Preservatives. Any formula that contains water holds the potential to be contaminated by bacteria and other microbes. For this reason preservatives are added to prevent such growth. Two of the most common preservatives used in shampoos are DMDM Hydantoin and Methylparaben.
Other ingredients. A variety of other compounds are included in shampoos if desired. Dyes for changing color, fragrances for changing the odor, pH adjustment ingredients, chelating agents, opacifying ingredients, and more. Frequently, story ingredients are included so marketers will have something to talk about. This includes things like vitamins, proteins, and herbal extracts which are not normally expected to have any impact on the final product performance. Dandruff shampoos will include a drug active ingredient like zinc pyrithione.
Shampoo Manufacturing Process
The manufacturing process can be broken down into two steps. First a large batch of shampoo is made and then the batch is filled into the packaging.
Compounding. The process of any large scale cosmetic production is called compounding. All the ingredients are mixed together in large, stainless steel tanks (3000 gallons or more) by workers known as compounders. The raw materials, which are typically provided in drums as large as 55 gallons or in 50 lb bags, are poured into the batch tank and thoroughly mixed. The order and temperatures are determined by the formulating chemist. Some ingredients like water or the primary detergents are pumped and metered directly into the batch tank. A computer interface is often used to control mixing speed and temperature. Depending on the size and type of shampoo, making a 3000 gallon batch can take any where from 1 to 4 hours.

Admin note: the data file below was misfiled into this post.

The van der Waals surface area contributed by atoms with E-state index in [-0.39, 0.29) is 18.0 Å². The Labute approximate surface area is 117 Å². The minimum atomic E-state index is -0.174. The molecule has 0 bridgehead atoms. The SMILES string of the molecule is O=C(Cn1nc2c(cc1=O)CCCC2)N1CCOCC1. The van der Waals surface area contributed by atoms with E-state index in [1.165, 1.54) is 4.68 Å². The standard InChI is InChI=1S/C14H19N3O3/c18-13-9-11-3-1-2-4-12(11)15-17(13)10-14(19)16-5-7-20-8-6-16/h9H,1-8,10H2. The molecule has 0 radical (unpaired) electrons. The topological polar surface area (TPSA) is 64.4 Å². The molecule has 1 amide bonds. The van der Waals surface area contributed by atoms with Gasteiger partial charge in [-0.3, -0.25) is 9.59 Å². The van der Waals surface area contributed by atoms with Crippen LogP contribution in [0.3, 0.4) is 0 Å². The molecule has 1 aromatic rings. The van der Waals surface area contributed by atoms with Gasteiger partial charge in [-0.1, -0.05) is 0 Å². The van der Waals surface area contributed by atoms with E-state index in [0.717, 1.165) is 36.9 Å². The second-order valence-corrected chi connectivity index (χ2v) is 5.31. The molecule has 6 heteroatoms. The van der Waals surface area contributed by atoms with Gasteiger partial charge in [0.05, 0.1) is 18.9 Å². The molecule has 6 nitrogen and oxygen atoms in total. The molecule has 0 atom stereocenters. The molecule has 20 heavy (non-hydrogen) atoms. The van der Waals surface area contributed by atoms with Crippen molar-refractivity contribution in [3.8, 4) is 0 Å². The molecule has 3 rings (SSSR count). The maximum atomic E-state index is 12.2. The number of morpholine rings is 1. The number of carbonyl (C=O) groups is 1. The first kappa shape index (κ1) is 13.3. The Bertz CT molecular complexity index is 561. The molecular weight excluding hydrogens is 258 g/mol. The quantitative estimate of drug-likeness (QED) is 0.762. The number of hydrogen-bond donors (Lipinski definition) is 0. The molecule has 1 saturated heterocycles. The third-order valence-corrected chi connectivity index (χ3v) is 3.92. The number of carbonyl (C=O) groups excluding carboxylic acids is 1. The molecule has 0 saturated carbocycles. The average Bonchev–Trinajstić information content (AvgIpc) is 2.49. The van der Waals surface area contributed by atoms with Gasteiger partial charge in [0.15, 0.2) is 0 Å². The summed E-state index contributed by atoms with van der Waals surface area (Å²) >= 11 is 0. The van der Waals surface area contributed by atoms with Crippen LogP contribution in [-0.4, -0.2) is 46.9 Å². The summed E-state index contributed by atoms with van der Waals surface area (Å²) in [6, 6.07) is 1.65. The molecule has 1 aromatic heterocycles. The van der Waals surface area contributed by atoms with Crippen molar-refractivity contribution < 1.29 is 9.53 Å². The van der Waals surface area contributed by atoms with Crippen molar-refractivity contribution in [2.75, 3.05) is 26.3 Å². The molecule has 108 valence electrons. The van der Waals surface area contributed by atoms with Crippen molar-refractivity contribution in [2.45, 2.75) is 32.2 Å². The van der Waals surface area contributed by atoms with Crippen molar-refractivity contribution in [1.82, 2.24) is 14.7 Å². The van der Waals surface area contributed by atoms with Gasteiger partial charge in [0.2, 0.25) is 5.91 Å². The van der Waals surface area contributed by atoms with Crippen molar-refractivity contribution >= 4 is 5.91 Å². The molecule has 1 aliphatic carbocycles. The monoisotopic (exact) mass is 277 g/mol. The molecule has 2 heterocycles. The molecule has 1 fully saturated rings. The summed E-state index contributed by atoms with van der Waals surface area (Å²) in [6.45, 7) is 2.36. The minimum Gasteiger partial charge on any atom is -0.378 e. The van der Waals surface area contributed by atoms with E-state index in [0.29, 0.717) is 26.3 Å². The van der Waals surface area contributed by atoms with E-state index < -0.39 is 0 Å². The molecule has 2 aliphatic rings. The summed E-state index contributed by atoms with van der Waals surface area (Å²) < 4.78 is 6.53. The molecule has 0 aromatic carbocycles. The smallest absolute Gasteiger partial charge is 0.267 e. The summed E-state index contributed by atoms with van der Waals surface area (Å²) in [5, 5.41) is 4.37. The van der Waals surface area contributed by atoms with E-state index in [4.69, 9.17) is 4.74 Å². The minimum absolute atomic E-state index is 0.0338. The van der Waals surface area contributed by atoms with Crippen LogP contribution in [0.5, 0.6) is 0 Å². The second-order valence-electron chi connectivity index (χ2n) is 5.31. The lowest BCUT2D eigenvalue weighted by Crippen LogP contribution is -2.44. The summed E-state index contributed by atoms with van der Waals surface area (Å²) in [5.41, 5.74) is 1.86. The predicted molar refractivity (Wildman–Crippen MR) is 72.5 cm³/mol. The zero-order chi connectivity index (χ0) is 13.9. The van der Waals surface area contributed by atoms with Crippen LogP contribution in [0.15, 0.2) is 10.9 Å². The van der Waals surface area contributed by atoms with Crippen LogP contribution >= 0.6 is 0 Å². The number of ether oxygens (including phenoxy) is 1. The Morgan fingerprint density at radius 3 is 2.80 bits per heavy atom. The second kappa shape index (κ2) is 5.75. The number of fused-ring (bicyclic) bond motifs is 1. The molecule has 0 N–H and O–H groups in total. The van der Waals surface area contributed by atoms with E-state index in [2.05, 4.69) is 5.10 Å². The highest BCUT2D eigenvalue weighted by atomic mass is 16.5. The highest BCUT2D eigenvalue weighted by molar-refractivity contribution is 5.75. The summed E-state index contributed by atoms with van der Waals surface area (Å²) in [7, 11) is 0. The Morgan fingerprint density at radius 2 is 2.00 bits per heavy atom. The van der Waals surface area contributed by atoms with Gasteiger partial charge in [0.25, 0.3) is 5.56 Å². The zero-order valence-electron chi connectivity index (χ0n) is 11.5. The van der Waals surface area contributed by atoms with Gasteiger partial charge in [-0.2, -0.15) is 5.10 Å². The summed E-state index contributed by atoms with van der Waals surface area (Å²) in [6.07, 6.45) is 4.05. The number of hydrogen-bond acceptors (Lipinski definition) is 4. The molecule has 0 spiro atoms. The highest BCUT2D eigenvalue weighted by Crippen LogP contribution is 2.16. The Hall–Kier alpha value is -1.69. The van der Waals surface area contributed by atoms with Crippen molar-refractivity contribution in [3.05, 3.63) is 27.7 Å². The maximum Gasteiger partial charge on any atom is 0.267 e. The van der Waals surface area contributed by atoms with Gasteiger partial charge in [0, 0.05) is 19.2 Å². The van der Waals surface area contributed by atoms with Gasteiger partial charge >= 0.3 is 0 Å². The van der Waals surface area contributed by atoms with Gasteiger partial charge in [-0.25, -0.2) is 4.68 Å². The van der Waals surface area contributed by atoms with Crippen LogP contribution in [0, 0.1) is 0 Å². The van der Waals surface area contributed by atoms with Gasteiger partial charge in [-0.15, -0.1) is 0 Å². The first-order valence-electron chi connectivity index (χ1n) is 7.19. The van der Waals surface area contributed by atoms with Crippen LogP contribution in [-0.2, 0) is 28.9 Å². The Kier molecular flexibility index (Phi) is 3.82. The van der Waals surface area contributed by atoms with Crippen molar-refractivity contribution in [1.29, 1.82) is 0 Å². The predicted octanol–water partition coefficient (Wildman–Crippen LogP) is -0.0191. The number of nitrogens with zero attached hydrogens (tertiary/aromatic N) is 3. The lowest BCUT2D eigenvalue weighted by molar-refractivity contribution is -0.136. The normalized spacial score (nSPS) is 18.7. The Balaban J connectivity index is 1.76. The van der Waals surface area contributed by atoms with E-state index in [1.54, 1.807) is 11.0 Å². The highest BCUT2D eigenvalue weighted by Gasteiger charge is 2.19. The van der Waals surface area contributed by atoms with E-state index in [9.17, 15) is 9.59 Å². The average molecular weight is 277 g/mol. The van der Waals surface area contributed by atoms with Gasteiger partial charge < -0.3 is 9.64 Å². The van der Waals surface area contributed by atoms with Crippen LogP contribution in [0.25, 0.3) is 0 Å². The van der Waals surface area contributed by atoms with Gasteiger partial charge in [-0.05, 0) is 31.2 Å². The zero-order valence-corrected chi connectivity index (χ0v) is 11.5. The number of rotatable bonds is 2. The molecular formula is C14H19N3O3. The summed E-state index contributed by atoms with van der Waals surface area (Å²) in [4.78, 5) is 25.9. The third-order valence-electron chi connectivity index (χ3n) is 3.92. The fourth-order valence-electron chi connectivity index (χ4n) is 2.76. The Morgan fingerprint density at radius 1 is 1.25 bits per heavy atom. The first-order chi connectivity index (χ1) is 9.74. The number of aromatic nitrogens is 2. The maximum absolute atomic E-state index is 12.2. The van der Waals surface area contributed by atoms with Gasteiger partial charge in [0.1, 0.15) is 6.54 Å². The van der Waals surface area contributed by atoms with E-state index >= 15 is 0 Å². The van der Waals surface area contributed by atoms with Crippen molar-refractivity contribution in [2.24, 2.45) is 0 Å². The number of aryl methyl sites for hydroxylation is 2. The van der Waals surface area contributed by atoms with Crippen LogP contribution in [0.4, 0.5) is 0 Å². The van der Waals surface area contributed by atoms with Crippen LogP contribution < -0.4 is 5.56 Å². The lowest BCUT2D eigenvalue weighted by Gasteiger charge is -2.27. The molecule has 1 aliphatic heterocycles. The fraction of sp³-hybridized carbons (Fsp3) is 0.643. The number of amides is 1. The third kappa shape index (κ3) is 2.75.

Quality Control check. After a batch is approved by the QC department, it is pumped out of the main batch tank into a holding tank where it can be stored until the filling lines are ready. From the holding tank it gets pumped into a filler which is positioned on the filling line..
Filling. The filling line is just a long conveyor belt. At the start of the filling line, empty bottles are put into a hopper. The bottles are physically manipulated by a machine until they are upright and correctly oriented. They move along the conveyor belt to the filling carousel which holds the shampoo.
The filling carousel is made up of a series of piston filling heads that are calibrated to deliver exactly the correct amount of shampoo into the bottles. As the bottles move through this section of the filling line, they are automatically filled with shampoo.
From here the bottles move to capping machine where caps are put on. This can also be done by workers depending on the speed of the filling line. Next, labels are applied, then the bottles are moved to a sorting machine that puts them into boxes.
This video shows an example of a shampoo being filled.
Do you have any questions about shampoo formulas? Leave a comment below.